Three Commands Will Save You

They are changeip, scutil and dscacheutil. Remember them, because they are your only friends. If the DNS is iffy, Server Admin runs away and needs some coaxing to play again (which, of course, is really helpful).

First, make sure that your IP address is correct. Please tell me you’re using a static IP? Yes? Good. If that’s not the issue, fire up Terminal.app and find out what’s going on. My first hint was that the hostname next to my command prompt had changed, which is a pretty big clue. Run:

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Moving Apple Software Update Files

Here’s a fun one. You’ve set up Software Update Server on your Mac OS X Server system and all is fine. Then you realise that you’re the proud owner of a directory containing 52GB of software updates and you’ve put it in a silly place.

You shut down Software Update in Server Admin and move the directory to a bigger drive. You reconfigure the path and then re-enable the server. You see from the logs that all is well and you fire up Software Update on your client machine.

Hooray. That’s not quite what we were aiming for.

Foolishly, I have in the past simply resigned myself to ‘fixing’ this by deleting the software update directory, recreating a blank one and erasing all of the configuration files in /etc/swupd. This is a silly thing to do as you’ll end up downloading that 52GB all over again. It turns out the solution is ridiculously simple.

sudo rm <path to swupd cache>/html/index*

This removes the various .sucatalog symbolic links which are still pointing towards your original software update directory. Software Update Server isn’t clever enough to repair these if the directory is moved, but it is clever enough to recreate them if they’re not there.

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Menu Extras and MCX

There’s a little quirk when you’re controlling menu extras for Mac OS X client systems using MCX. Well, there’s more than one quirk, but you know what I mean.

By default, new users of Mac OS X systems get Blutooth, Time Machine and Volume menu extras, as well as the clock. The Spotlight control is separate, so we won’t mention it here. On our systems I don’t really want to display the Bluetooth menu extra, we don’t use Time Machine and the volume is controlled by the external audio interfaces, so they could all do with going away.

An unmanaged menu bar in OS X

Digging through ~/Library/Preferences/ByHost shows that this is handled by a configuration file called com.apple.systemuiserver.XXXX.plist and as such you can control what appears using the configuration options in Workgroup Manager. The key you’re after is sensibly named dontAutoLoad, which can contain the paths to any Menu Extras.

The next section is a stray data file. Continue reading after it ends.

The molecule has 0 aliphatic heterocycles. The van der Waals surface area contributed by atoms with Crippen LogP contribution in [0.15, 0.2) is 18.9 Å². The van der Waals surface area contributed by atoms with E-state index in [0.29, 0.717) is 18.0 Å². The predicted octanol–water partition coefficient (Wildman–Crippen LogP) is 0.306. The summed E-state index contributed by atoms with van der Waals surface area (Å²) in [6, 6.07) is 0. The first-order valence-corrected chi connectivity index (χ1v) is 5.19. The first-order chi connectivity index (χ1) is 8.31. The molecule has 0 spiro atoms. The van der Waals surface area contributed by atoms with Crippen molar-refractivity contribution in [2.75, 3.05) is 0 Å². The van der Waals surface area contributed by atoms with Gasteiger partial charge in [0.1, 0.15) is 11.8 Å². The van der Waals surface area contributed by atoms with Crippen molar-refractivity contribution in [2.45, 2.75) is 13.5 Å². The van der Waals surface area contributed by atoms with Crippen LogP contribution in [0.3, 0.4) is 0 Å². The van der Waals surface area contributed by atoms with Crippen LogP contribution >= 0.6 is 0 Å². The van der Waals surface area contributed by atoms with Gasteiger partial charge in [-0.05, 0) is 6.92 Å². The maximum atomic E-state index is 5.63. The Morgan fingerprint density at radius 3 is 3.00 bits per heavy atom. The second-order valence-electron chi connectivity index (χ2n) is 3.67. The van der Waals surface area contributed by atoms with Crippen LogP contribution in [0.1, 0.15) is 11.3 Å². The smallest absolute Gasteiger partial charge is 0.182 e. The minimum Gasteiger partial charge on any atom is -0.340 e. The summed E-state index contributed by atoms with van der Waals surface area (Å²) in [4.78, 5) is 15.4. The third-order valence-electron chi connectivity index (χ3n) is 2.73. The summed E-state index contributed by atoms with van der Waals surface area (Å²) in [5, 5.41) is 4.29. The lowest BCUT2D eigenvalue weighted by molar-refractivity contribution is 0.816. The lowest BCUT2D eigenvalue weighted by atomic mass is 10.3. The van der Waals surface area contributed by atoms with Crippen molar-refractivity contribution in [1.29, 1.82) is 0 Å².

The simplest way to configure the behaviour is to set up a user as you like it, then import the .plist file into Workgroup Manager using the ‘+’ on the Details tab of Preferences. Just make sure you import with the ‘Import as ByHost preferences’ button ticked. Reboot, log back in to the managed client and…

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Mac OS X Lion and Xterm

If you’re running Lion as your desktop OS, you may well have bumped into this little one already. If you try to use commands such as nano or top or many other normal things, you may well be getting this error.

Error opening terminal: xterm-256color.

Brilliant.

It happens because there is no file defining a 256 colour session in Snow Leopard, or Leopard, or Tiger for that matter. You’re even likely come across the error when SSH-ing in non-Mac systems. So how to solve it?

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Mac OS X Energy Scripting

'Now You're Playing With Power.' by Dan_H on Flickr

We’ve got a variety of Macs running OS X versions 10.4, 10.5 and 10.6. They’re all managed from an Xserve with MCX preferences through Workgroup Manager, but for some reason I’ve just never managed to get them all to settle nicely with their power management settings.

While it’s lovely to have the control of these things through Workgroup Manager, I finally got miffed with it not working, particularly with the Tiger clients. It’s also not good to have rooms of machines burning away power and their components pointlessly.

‘Terminal’

So I did what I usually do. Write a script. There’s an excellent blog called Managing OS X which had already covered this issue, so using GregN’s script as inspiration I came up with this, in Perl for some reason.

Loading ‘powerman.pl’ from GitHub...

The idea is that this runs via launchd however often you would like. Using Lingon to create a .plist file, I have it triggered every hour. It uses the hostname of the machine to determine where it is, with different rules applied if the system is a ‘cluster’ or a ‘studio’ machine. Once per boot it reapplies the power management policy, and on every run it examines the state of the machine and decides whether it should be powered down.